In some states, like Pennsylvania and New York, the requirements for maintaining Shared Work Programs contain other provisions that protect workers, such as requiring employers to continue provide the same benefits that their employees previously received. Pennsylvania also protects workers in its Shared Work Program by making their employers agree not to lay off workers while the Shared Work Program is in effect. In New York, there is a little less protection for workers because employers are allowed to lay off some workers in Shared Work provisions but only if the Shared Work Program continues to avoids the mandated amount of layoffs. However the protection that employees receive under Share Work Programs is not absolute as both Pennsylvania and New Jersey employers have the right to terminate Shared Work Programs, which allows flexibility of business conditions worsen.
Additional factors may also need to be considered by Employers before pursuing Shared Work Programs. For unionized businesses, Shared Work Programs must also be approved by any collective bargaining representative if there is an agreement in place. In addition, employers need to realize and consider that their contributions to unemployment compensation funds may increase as a result of Shared Work Programs. Each of these factors, together with state specific eligibility requirements, should be considered when assessing the Shared Work Program option.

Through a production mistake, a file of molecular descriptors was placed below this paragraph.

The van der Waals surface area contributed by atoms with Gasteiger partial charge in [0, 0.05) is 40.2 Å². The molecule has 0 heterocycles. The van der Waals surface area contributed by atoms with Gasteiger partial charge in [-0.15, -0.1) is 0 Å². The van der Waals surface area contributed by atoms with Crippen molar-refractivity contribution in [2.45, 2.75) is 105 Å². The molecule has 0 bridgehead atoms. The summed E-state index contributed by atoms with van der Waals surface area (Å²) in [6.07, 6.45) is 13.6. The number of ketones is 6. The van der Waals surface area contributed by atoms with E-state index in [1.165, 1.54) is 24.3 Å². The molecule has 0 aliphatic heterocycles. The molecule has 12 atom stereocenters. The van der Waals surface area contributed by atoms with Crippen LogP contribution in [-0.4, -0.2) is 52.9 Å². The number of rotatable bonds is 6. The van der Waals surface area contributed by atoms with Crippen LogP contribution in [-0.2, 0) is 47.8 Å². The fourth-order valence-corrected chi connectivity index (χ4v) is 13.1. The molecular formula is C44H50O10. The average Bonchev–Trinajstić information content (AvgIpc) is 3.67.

Unlike some of the programs that have been created specifically in response to the pandemic, most Shared Work Programs pre-date the pandemic. New York, (https://labor.ny.gov/formsdocs/ui/sw2.1.pdf) New Jersey (https://www.nj.gov/labor/forms_pdfs/ea/Shared-Work%20Plan%20Application%2004-07-2014.pdf) and Pennsylvania (https://www.uc.pa.gov/employers-uc-services-uc-tax/shared-work/Pages/default.aspx) have pre-existing application processes and forms to allow employers to participate. Although there could be changes in the administration of these programs due to an increase in applications, these existing structures may be easier for businesses to navigate.
Rawle & Henderson is working with its clients to assist them in evaluating and applying to establish Shared Work Programs as business solutions for enduring economic challenges of the COVID-19 pandemic. We also have assisted our clients in filing and obtaining waivers to allow continued operations as essential businesses under state mandated stop work orders. If you have questions about shared work plan programs, requesting essential business waivers, or other legal issues affecting the operation of your business at this difficult time, Rawle & Henderson’s attorneys are prepared to provide remote legal consultation.
David Rosenbaum, Esquire of the Philadelphia office (link to bio: http://www.rawle.com/images/uploads/general/ROSENBAUM_DAVID.pdf) and Laura Bower Brausenberg, Esquire of the Delaware office wrote this article.